STEUBENVILLE - Matthew Belardine, who was indicted by the special grand jury investigating aspects of the Steubenville rape case, was sentenced to 10 days in jail on Tuesday for allowing underage drinking at his parent's house and for not initially telling the truth to investigators.
A night of drinking in August 2012 led up to a Weirton girl being raped by two Steubenville High School students. The Belardine house on Wilma Avenue was the first house where a group of high school students were drinking that night.
Belardine came home that night to find his sister had invited friends over, said Dennis McNamara, Belardine's attorney. The Belardines' parents weren't home that weekend. He went upstairs to his room but came downstairs and told the 50 or so people at the party to quiet down, but the teens ignored him. About an hour later, Belardine told everyone to leave because the party had become too large and were making too much noise, McNamara said.
SENTENCED — Attorney Dennis McNamara of Columbus, left, talked with Matthew Belardine prior to Belardine being sentenced to 10 days in jail in Jefferson County Common Pleas Court on Tuesday. Belardine pleaded no contest to allowing undeage drinking at his parent’s house on Wilma Avenue and for providing a false statement to law enforcement. He was one of six people indicted by a special grand jury investigating aspects of the Steubenville rape case. - Mark Law
"He did the right thing, but didn't do it quickly enough," McNamara said. "He should have been more responsible and kicked them out as soon as he came through the door."
Belardine initially told police investigators he came home around midnight on the night of the party and told the teens to leave. He then changed the time to 11:15 p.m. and later told the special grand jury the time was 10 p.m.
McNamara said Belardine was intimidated and nervous about being questioned by law enforcement and gave false answers.
McNamara said Belardine has never been in trouble with the law in his life.
"He does accept responsibilities for the mistakes he made," McNamara said.
Angela Canepa, Ohio assistant attorney general, said Belardine didn't provide any alcohol but was aware of the drinking. Canepa said Belardine told the special grand jury he shouldn't have let the teens leave the house in their intoxicated condition.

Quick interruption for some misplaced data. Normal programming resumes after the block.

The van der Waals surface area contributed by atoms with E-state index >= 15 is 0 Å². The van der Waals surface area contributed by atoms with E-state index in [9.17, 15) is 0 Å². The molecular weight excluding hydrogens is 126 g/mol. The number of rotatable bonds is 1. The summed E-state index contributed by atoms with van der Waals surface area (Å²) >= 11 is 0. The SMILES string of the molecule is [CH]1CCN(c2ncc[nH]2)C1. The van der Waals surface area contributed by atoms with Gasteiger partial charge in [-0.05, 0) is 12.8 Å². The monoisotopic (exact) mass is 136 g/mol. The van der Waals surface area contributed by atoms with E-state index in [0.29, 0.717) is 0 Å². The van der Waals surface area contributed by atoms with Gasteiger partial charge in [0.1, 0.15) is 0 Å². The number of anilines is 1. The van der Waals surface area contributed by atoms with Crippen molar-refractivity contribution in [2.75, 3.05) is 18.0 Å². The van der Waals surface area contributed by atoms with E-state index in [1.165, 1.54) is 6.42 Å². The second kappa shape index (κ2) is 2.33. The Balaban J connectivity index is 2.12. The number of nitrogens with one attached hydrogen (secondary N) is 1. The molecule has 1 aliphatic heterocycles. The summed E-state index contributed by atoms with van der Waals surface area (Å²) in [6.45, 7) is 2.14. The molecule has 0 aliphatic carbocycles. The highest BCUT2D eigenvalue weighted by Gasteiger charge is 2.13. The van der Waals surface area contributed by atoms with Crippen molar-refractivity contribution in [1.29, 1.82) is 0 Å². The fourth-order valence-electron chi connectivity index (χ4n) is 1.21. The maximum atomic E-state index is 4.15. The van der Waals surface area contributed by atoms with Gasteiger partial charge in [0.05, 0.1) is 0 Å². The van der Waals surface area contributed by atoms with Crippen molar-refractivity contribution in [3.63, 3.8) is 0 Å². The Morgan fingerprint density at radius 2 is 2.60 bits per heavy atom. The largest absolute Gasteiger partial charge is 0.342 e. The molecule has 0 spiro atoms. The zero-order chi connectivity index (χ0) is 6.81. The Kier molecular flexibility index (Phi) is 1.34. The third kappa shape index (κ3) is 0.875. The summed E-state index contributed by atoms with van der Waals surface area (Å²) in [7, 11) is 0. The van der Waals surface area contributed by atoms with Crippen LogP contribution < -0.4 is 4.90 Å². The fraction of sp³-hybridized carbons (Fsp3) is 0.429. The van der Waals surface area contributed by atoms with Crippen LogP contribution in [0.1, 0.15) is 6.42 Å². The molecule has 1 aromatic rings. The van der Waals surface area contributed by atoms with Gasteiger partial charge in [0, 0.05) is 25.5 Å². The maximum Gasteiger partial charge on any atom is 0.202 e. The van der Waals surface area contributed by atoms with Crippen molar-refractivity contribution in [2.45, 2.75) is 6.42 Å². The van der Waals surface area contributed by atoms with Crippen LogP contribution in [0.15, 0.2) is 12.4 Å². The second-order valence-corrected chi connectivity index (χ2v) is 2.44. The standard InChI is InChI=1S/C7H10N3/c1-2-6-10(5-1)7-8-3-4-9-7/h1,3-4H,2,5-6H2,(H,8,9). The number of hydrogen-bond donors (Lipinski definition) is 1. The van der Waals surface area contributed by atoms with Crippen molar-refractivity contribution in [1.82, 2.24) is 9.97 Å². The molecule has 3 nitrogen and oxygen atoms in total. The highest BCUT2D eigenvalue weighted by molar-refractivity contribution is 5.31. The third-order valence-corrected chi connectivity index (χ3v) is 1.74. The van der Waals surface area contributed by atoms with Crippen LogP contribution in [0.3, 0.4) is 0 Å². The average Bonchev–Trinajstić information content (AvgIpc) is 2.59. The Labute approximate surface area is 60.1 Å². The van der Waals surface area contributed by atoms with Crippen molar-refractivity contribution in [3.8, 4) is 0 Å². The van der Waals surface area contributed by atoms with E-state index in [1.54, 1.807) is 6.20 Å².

Visiting Judge Patricia Cosgrove asked Belardine why he tried to get his sister, Kamy, to lie to police about the party. Belardine denied that, saying he had a discussion about things the police may be asking about in the initial stages of the rape investigation.
Cosgrove told Belardine, who was a volunteer coach on the Big Red freshman football team, that he was 24 years old at the time and the kids looked up to him. "You had an obligation to give them guidance," she said. The judge also said she didn't see a lot of remorse by Belardine.
Belardine said he didn't make the right decision quick enough to stop the party.
"I was in the wrong place at the wrong time," he said.
"I learned a valuable lesson. No matter what, tell the truth no matter who it affects," Belardine added.
Cosgrove said nobody knows if Belardine had stopped the drinking that the events of the evening would have taken a different path.
Cosgrove suspended a six-month sentence but said there has to be some penalty for not telling law enforcement the truth. Belardine will report to the county jail at 10 a.m. on Friday. The judge also issued fines totaling $1,000. He will be on probation for one year.
Charges of obstructing official business and contributing to the delinquency of a juvenile were dismissed when Belardine pleaded no contest to the other charges.
McNamara, after the sentencing, said his client knew the judge could impose a jail sentence even though the attorney general's office was not recommending jail time.
"I wouldn't have done that, but it isn't my decision to make," McNamara said of Cosgrove's sentence. "I can't say if the 10 days in jail is not unfair."
When asked if the sentence sends a message to the community about underage drinking, McNamara said, "The problem with sending that message is the people who need to hear it aren't listening."